These were needed before the existence of water mains and hoses. Built to provide water for upper fields, Robinson describes their building as almost a lost art. They were made with a special clay lining to retain water, sometimes ‘puddled with pig manure and dock leaves’. The Department of Agriculture ordered these filled in during the 1950s — there are evidence of several on the farm.
Continuing on to Stanlow Nobbs (limekiln field or the quarry to us) are
Climbing up from the other side:
And another view of them (and me! Hello!):
The view from the top
From the very dry English Heritage Monument documents: There are two bowl barrows, joined by an earthwork ‘not yet fully understood’. Lucas and Carrington partially excavated one of the barrows in 1869, dated it to Bronze age and found a pottery urn, amber ring, perforated stone axe and bronze 3-rivetted dagger with ivory pommel (the axe and dagger are buried somewhere in the British Museum — they were once thought lost but refound, probably in a pile of things all gathering dust in London. I can’t help but feel they should have remained with their dead, or be found in the local museum). Cropmarks (3 rectangular marks of lush growth in dry weather) show probable location of Anglian secondary burials dating to c AD 700.
This would also be shared in common with Wigber Low — which is visible from here but this view of it makes it seem most unremarkable.
The cropmarks weren’t visible sadly. Robinson gives a bit more information — most such bowl barrows are from the Late Bronze Age, dating between 2400-1500 BC. Of these, there is actually some debate as to whether the smaller of the two is simply a natural mound, as well as the connecting ridge between them. This hasn’t yet been resolved as there has been no excavation since the 1800s.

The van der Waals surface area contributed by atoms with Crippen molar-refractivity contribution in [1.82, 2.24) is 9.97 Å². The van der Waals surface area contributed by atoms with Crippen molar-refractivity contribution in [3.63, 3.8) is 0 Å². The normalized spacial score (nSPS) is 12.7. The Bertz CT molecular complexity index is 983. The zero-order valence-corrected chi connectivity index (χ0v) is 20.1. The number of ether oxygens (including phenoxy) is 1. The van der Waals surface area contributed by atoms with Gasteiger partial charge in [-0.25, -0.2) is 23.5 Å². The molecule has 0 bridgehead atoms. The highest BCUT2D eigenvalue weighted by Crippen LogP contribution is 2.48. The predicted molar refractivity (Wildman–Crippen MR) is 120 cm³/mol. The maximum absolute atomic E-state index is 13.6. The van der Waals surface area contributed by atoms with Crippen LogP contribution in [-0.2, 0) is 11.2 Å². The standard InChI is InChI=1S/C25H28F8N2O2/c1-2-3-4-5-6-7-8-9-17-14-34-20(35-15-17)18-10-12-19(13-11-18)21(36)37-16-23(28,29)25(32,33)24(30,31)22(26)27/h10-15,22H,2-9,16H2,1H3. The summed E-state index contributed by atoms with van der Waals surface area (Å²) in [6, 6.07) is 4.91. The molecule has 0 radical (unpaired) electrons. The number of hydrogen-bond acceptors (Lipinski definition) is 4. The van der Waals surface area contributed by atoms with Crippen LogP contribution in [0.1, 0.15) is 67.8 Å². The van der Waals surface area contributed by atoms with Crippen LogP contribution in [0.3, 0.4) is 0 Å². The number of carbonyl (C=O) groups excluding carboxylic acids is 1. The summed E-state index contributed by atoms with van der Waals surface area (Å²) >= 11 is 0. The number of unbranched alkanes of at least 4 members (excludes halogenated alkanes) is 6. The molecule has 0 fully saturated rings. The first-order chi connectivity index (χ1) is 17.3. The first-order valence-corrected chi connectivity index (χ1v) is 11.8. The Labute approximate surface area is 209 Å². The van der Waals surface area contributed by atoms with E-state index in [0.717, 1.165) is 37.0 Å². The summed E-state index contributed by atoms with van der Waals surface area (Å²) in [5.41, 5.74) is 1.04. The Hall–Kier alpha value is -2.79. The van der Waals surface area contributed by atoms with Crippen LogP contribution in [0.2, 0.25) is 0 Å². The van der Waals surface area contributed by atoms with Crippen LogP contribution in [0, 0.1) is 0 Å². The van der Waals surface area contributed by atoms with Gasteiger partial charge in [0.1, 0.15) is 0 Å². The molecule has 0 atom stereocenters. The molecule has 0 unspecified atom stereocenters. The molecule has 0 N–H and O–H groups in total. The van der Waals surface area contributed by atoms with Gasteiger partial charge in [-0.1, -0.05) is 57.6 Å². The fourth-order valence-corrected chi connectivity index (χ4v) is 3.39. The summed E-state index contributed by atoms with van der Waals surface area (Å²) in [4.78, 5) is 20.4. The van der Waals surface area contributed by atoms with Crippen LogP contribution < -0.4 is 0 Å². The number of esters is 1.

Just to the other side of them, a rise followed by a dangerous drop off shows the presence of:
Climbing down and around it is beautiful here in the afternoon light:
This area is left uncut and ungrazed through July so rare limestone flora can grow as part of a conservation scheme – Stone Crop, Cowslip, Primroses, Wild Carrots, Sheep’s Bit Scabious and Field Scabious, Yarrow, Meadow saxifrage, Kidney Vetch and others:
Two quarries appear on 1850 tithe maps, by 1880 they had been combined and extended. In 1941, the farm owner (Jack Oakes) and a butcher in Ashbourne (Herbert Plumbley) were recorded as operators, and providing crushed Limestone for construction of Darley Moor – Ashbourne’s airfield during WWII.
This quarry is also the site of the
The two were worked together. I wasn’t sure quite where the seam was to be found, assuming it to be somewhere amongst the rubble in the middle:
Lead mining was another way to supplement farm income, and lead was used widely before plastics became available, especially for plumbing. There are a number of records relating to the mining, and showed a number of people in the surrounding area had worked the quarry, not just the farmer. The more recent 20th Century mine shaft has been explored by a local group, and they found evidence of folded iron rails and a wooden sleeper from narrow gauge track, as well as a winching beam standing over a shaft .
Other records are to be found in the Wirksworth Wapantake General Barmasters Book vols 24 and 77, though there were much older workings here as well. The English Heritage records note that this is described as a King’s Field, where the crown has the right to assign mining rights. The below is all from Robinson:
1806 land staked out as Bonyhole (bony hole) by William Bearisford of Weston. I know some of you will find that name hilarious, there is no speculation on its origin.